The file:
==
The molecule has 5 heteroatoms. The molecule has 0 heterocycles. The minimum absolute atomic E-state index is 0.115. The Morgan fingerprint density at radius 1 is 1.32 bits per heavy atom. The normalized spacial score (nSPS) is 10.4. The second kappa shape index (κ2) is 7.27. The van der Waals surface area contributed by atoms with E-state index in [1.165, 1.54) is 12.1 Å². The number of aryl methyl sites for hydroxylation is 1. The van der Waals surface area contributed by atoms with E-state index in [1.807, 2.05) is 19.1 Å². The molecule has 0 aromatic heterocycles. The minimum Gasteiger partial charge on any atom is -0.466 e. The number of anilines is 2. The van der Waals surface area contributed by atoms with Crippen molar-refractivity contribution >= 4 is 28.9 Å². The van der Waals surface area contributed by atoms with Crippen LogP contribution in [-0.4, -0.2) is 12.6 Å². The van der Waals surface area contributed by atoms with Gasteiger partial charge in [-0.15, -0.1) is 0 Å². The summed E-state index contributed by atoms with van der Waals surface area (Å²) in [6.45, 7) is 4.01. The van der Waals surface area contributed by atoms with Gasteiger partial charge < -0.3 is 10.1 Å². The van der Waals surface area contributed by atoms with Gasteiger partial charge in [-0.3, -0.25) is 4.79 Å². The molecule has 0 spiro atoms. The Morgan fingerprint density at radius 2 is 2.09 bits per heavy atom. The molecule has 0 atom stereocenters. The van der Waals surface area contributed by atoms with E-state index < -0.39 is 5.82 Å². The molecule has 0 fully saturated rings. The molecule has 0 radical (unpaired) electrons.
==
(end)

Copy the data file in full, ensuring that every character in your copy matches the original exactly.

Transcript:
The molecule has 5 heteroatoms. The molecule has 0 heterocycles. The minimum absolute atomic E-state index is 0.115. The Morgan fingerprint density at radius 1 is 1.32 bits per heavy atom. The normalized spacial score (nSPS) is 10.4. The second kappa shape index (κ2) is 7.27. The van der Waals surface area contributed by atoms with E-state index in [1.165, 1.54) is 12.1 Å². The number of aryl methyl sites for hydroxylation is 1. The van der Waals surface area contributed by atoms with E-state index in [1.807, 2.05) is 19.1 Å². The molecule has 0 aromatic heterocycles. The minimum Gasteiger partial charge on any atom is -0.466 e. The number of anilines is 2. The van der Waals surface area contributed by atoms with Crippen molar-refractivity contribution >= 4 is 28.9 Å². The van der Waals surface area contributed by atoms with Crippen LogP contribution in [-0.4, -0.2) is 12.6 Å². The van der Waals surface area contributed by atoms with Gasteiger partial charge in [-0.15, -0.1) is 0 Å². The summed E-state index contributed by atoms with van der Waals surface area (Å²) in [6.45, 7) is 4.01. The van der Waals surface area contributed by atoms with Gasteiger partial charge < -0.3 is 10.1 Å². The van der Waals surface area contributed by atoms with Gasteiger partial charge in [-0.3, -0.25) is 4.79 Å². The molecule has 0 spiro atoms. The Morgan fingerprint density at radius 2 is 2.09 bits per heavy atom. The molecule has 0 atom stereocenters. The van der Waals surface area contributed by atoms with E-state index < -0.39 is 5.82 Å². The molecule has 0 fully saturated rings. The molecule has 0 radical (unpaired) electrons.